Another important date looms on the calendar this week in addition to a national election billed as the most pivotal in decades.
On Wednesday, the United States will become the only nation to officially withdraw from an international treaty aimed at slowing climate change.
The exit of the world’s largest economy — and the second biggest emitter of greenhouse gases after China — will occur three years to the day after President Trump began the legal process of withdrawing the nation from the 2015 Paris climate accord.
Whether the U.S. exit turns out to be brief or lasting depends on the outcome of the presidential contest.
A second Trump term would make clear that an international effort to slow the Earth’s warming will not include the U.S. government.
Democrat Joe Biden, meanwhile, has vowed to rejoin the Paris accord as soon as he is inaugurated, and to make the United States a global leader on climate action.
The United States will be the first country to quit the 189-nation agreement, which has countries make voluntary, ever-tighter goals to curb emissions of heat-trapping gases.
The only mandatory parts of the deal cover tracking and reporting of carbon pollution, according to U.S. officials who were part of the Paris talks.
If America pulls back from Paris and stronger carbon cutting efforts, some nations are less likely to cut back too, so the withdrawal’s impact will be magnified, said scientists and climate negotiators.
Because the world is believed to be close to climate tipping points and on a trajectory to pass a temperature limit goal, climate scientists said the U.S. pullout will have noticeable effects.
“Losing most of the world’s coral reefs is something that would be hard to avoid if the U.S. remains out of the Paris process,” said climate scientist Zeke Hausfather of the Breakthrough Institute in Oakland, Calif. “At the margins, we would see a world of more extreme heat waves.”
If the United States remains out of the climate pact, today’s children are “going to see big changes that you and I don’t see for ice, coral, and weather disasters,” said Stanford University’s Rob Jackson.
American carbon emissions dropped by less than one percent a year from 2016 to 2019, until plunging probably temporarily during the pandemic slowdown, according to the U.S. Department of Energy.
More than 60 countries cut emissions by higher percentages than the United States during that time period, according to international data.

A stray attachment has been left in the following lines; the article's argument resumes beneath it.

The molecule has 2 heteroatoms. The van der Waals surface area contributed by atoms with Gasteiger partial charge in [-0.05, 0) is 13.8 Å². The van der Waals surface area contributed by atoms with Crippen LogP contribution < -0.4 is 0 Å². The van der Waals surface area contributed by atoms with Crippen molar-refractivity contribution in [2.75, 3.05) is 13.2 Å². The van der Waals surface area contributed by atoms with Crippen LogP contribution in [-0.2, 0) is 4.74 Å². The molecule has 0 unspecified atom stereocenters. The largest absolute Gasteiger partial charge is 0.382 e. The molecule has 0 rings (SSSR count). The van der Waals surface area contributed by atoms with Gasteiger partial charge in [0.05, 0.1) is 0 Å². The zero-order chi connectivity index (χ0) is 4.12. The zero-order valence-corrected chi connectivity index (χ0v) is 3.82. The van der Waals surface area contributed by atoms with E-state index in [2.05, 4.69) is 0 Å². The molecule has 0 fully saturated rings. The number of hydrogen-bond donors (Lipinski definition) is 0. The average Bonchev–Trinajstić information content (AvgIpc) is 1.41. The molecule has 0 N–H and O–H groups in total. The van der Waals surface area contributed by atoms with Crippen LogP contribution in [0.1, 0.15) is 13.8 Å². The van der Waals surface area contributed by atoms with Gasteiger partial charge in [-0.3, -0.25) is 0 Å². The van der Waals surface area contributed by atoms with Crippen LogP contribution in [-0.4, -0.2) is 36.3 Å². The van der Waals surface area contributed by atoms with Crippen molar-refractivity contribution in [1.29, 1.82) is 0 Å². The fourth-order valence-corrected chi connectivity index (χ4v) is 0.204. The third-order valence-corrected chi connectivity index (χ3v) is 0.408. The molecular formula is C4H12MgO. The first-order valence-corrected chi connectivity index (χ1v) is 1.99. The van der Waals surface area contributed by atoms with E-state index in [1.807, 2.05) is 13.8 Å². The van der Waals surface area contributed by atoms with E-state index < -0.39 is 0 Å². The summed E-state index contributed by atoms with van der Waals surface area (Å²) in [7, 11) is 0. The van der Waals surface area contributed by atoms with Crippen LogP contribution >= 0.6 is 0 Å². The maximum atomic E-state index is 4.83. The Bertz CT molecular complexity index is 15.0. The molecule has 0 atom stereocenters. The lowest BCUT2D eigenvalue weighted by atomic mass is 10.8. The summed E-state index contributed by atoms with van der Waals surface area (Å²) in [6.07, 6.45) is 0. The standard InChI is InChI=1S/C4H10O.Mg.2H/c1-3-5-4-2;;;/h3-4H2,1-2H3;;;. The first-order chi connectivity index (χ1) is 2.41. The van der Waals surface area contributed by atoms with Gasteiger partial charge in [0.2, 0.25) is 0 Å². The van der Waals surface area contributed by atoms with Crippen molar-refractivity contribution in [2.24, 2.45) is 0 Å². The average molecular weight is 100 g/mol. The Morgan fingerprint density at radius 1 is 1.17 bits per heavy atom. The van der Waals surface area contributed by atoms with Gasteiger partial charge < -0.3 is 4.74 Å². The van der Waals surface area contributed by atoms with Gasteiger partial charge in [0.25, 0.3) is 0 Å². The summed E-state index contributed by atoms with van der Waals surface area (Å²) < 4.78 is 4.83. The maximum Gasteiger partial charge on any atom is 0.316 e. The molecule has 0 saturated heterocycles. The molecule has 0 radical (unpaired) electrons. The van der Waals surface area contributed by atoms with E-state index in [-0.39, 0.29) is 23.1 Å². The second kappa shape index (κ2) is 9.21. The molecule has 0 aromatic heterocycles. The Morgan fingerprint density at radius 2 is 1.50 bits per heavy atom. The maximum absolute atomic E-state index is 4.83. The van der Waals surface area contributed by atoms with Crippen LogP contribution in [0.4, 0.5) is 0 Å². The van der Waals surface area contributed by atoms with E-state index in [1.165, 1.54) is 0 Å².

For some observers the differences could hardly be more stark, the stakes hardly higher.
“For us, it could be a matter of survival,” said Carlos Fuller, the lead negotiator for Alliance of Small Island States, a group of 44 islands and coastal states around the world that act together at climate talks.
Sea level rise is already threatening the ability of some island nations in the Pacific, such as Tuvalu and the Marshall Islands, to remain habitable, he said.
“The next 10 years for us are crucial,” he said. “It’s imperative that we take action now.”
In the Caribbean, ocean acidification and swelling seas are driving coral reefs toward extinction and imperiling fishing and tourism.
“Other countries around the world are obsessed with the Paris Climate Accord, which shackles economies and has done nothing to reduce greenhouse gas emissions,” White House spokesman Judd Deere said in an email. “President Trump understands economic growth and environmental protection do not need to conflict.”
“We’ve also done our fair share” to reduce carbon dioxide emissions, U.S. Secretary of State Mike Pompeo said Wednesday in the Maldives, a climate-vulnerable country.
“We stand amongst industrialized nations as a beacon, and we did it not through state-driven, forced rule sets, but rather through creativity and innovation and good governance.”
Eleven years ago, the world was on pace to add about another 5 degrees of warming.
But with emission cut pledges from Paris and afterward, the world is facing only about another 2.2 degrees of warming if countries do what they promise, said Niklas Hohne, a climate scientist at Wageningen University in the Netherlands.
“If Biden wins, the whole world is going to start reorienting toward stepping up its action,” said climate scientist Jonathan Overpeck, dean of the University of Michigan’s environment program.
If the United States remains out of the Paris agreement, countries trying to cut emissions drastically at potentially high costs to local industry may put “border adjustment” fees on climate laggards like America to even the playing field, said Nigel Purvis, a climate negotiator in the Clinton and Bush administrations.
The European Union is already talking about such fees, he said.
Other nations will do more to limit carbon pollution if the United States is doing so and less if America isn’t, said Cornell University climate scientist Natalie Mahowald.
“In terms of leadership, it will make an immense difference,” she said.
In Paris, U.S. officials were crucial in getting the agreement finished.
The rest of the world ended up pledging to reduce roughly five tons of carbon pollution for every ton the U.S. promised to cut, climate experts said.
Nations also adopted a goal to limit future warming to just a few more tenths of a degree from now.
U.N. scientists in 2018 said there was only a slim chance of reaching the goal, but said it would likely make a huge difference in helping avert more loss of corals, extreme weather, and extinctions.
Source : The Blade